By Nic Paton
A workplace that values adaptability, consistency, a clear direction and employee involvement is more likely to deliver better returns, sales growth, productivity and shareholder value, according to new research from the U.S.
The study by Denison Consulting has found that, when it comes to delivering positive, bottom-line results, an organisation's culture can make a huge difference."It's possible to measure, monitor and influence organisational culture, and we have developed scientifically valid tools to accomplish such vital tasks" said co-founder Dan Denison.
The organisation's latest study of 102 companies found that businesses with the best organisational culture earned an average return-on-assets of 6.3 percent versus 4.5 percent for firms with the lowest organisational scores.
Companies with the best culture also led in shareholder valueAnd companies with the best culture also led in shareholder value, with average market-to-book values (the ratio of the market price of its shares over its book value in total equity) of 440 per cent as compared with 350 per cent for firms with the lowest culture scores.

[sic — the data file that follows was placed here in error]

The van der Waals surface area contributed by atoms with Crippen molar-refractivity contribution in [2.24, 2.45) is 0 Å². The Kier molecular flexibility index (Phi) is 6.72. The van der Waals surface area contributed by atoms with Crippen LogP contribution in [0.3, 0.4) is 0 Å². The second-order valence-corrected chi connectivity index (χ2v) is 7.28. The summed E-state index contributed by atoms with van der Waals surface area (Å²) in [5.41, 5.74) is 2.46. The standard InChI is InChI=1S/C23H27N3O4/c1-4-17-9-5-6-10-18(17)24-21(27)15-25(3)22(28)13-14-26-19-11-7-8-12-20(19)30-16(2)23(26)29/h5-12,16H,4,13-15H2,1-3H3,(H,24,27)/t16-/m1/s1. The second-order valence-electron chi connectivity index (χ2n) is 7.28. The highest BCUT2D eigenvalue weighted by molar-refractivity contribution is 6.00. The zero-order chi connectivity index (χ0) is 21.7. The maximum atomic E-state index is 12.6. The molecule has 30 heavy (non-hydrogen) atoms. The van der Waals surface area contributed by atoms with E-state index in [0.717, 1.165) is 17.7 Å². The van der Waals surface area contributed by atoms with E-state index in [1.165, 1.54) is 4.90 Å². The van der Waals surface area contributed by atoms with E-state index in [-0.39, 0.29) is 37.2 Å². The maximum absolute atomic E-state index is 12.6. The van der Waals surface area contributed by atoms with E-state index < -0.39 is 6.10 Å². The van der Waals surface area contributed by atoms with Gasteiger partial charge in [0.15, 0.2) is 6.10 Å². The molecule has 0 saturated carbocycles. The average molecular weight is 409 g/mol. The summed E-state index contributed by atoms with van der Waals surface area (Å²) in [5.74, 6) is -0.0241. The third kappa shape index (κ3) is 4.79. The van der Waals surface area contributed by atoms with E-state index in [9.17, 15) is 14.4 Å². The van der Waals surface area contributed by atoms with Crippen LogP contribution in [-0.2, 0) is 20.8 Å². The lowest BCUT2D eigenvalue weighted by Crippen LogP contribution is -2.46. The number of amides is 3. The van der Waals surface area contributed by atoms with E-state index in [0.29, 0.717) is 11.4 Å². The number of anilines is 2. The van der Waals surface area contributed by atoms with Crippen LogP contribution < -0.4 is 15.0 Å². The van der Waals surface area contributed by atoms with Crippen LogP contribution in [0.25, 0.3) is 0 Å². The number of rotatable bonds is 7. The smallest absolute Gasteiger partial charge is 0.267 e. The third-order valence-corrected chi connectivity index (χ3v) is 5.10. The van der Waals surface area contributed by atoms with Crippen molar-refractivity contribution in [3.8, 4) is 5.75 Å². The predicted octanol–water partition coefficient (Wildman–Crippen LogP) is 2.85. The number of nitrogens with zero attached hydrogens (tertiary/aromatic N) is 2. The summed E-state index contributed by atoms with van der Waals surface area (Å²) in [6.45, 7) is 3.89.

"These results represent a dramatic affirmation of the importance of organizational culture, and its link to real-world business results," said Denison research analyst Ryan Smerek.
"The companies that achieved higher scores on mission, consistency, involvement and adaptability earned $6,300 (£3,533) for every $100,000 (£56,089) in assets, while those with lower cultural scores earned $4,500 (£,2524) for every $100,000 (£56.089). "That's a huge difference – a return-on-assets difference totalling 40 percent," he added.
The researchers also took a longer-term look at the 102 companies in the sample. During a three-year period, the firms with the best scores around organisational culture significantly outperformed their industry peers, as well as the companies with the lowest organisational culture scores.
This outperformance came in all three outcome areas: return-on-assets, sales growth, and shareholder value. "Organisational culture is extremely important to business success, and the really good news is that it is not a soft science," said Denison. "With valid data on an organisation's culture, we can pinpoint areas for improvement and predict the positive business results that are likely to be achieved with the right interventions and action plans," he added.